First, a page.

We need detachment, but we need passion, too. Otherwise, well, se nos lleva Candanga.

(What about you? What are the rules or phrases you’d fight to preserve, or the new expressions you’d rather keep at bay? You know what to do – haga clic below to enviarme un mail.)

Read previous Maeology columns here.

Katherine Stanley Obando is The Tico Times’ arts and entertainment editor. She also is a freelance writer, translator, former teacher and academic director of JumpStart Costa Rica. She lives in San José. Read more from Katherine at “The Dictionary of You,” where she writes about Costa Rican language and culture, and raising a child abroad. “Maeology” is published twice monthly. Write to her at

Contact Katherine Stanley at

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I think change in language is a sign of man’s natural inventiveness and adaptability. Let’s face it – if language didn’t change we would all be grunting and using sign language! And (I know, you shouldn’t start a sentence with “and”) our most sophisticated tool would be a club! All languages have evolved and changed. At what point would you stay “Stop. No more changes!”? It’s a bit ludicrous when you think about it. So is the idea of a “pure language”. It just doesn’t exist!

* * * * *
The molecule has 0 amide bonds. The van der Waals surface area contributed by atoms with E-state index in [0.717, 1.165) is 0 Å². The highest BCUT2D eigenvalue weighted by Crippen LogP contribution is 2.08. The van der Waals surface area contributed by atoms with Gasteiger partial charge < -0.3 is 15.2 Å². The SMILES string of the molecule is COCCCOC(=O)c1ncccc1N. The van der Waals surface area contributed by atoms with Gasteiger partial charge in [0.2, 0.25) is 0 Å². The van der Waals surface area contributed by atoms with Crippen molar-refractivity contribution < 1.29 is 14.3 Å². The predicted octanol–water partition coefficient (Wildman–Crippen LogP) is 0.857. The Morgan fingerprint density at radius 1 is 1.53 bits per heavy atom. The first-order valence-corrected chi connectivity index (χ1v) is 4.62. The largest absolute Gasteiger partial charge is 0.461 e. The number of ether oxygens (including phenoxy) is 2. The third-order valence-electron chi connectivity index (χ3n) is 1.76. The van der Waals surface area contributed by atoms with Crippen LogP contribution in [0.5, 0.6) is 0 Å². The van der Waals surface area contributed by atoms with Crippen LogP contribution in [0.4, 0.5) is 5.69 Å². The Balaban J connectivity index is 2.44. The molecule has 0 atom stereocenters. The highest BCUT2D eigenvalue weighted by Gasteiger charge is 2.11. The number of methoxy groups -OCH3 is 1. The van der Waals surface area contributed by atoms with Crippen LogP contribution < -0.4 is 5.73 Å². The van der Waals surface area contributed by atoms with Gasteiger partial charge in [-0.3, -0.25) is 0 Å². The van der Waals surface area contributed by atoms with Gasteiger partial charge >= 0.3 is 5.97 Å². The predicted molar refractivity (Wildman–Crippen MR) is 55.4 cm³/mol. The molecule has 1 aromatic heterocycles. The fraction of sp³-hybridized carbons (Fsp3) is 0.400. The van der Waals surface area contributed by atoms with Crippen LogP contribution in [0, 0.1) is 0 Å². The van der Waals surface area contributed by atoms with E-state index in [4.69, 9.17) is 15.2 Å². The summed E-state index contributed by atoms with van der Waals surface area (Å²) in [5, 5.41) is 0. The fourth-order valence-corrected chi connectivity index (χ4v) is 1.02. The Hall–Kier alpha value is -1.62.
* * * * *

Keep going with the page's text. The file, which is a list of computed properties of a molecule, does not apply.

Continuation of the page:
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Ken Morris

Since you are forthright in admitting your pet peeves, I may have caught you in one of mine. You write “linguistic history” when I think you mean “the history of languages.” To my mind (though I didn’t bother to look it up) linguistics is the study of languages, so “linguistic history” would mean the history of the study of languages. I think you meant the history of languages.

On another issue, that of Spanglish, I am divided into thirds.